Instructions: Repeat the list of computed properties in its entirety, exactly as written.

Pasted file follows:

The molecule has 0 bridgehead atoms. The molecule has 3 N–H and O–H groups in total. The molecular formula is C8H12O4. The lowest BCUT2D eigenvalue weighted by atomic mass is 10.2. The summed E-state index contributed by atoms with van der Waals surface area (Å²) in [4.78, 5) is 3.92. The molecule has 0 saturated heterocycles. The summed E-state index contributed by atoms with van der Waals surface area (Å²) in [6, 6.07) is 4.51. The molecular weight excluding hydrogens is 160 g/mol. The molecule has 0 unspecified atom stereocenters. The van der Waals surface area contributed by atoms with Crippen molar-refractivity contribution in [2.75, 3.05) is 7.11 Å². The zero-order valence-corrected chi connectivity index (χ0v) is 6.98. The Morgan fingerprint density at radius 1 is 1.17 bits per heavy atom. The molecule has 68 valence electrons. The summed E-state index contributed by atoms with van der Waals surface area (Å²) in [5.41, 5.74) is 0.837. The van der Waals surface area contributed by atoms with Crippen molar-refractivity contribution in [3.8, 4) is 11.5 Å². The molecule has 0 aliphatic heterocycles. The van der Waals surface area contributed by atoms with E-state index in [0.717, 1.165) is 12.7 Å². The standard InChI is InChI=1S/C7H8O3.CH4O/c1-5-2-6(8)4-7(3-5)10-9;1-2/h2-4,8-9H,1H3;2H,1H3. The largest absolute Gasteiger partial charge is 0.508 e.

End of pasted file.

The molecule has 0 bridgehead atoms. The molecule has 3 N–H and O–H groups in total. The molecular formula is C8H12O4. The lowest BCUT2D eigenvalue weighted by atomic mass is 10.2. The summed E-state index contributed by atoms with van der Waals surface area (Å²) in [4.78, 5) is 3.92. The molecule has 0 saturated heterocycles. The summed E-state index contributed by atoms with van der Waals surface area (Å²) in [6, 6.07) is 4.51. The molecular weight excluding hydrogens is 160 g/mol. The molecule has 0 unspecified atom stereocenters. The van der Waals surface area contributed by atoms with Crippen molar-refractivity contribution in [2.75, 3.05) is 7.11 Å². The zero-order valence-corrected chi connectivity index (χ0v) is 6.98. The Morgan fingerprint density at radius 1 is 1.17 bits per heavy atom. The molecule has 68 valence electrons. The summed E-state index contributed by atoms with van der Waals surface area (Å²) in [5.41, 5.74) is 0.837. The van der Waals surface area contributed by atoms with Crippen molar-refractivity contribution in [3.8, 4) is 11.5 Å². The molecule has 0 aliphatic heterocycles. The van der Waals surface area contributed by atoms with E-state index in [0.717, 1.165) is 12.7 Å². The standard InChI is InChI=1S/C7H8O3.CH4O/c1-5-2-6(8)4-7(3-5)10-9;1-2/h2-4,8-9H,1H3;2H,1H3. The largest absolute Gasteiger partial charge is 0.508 e.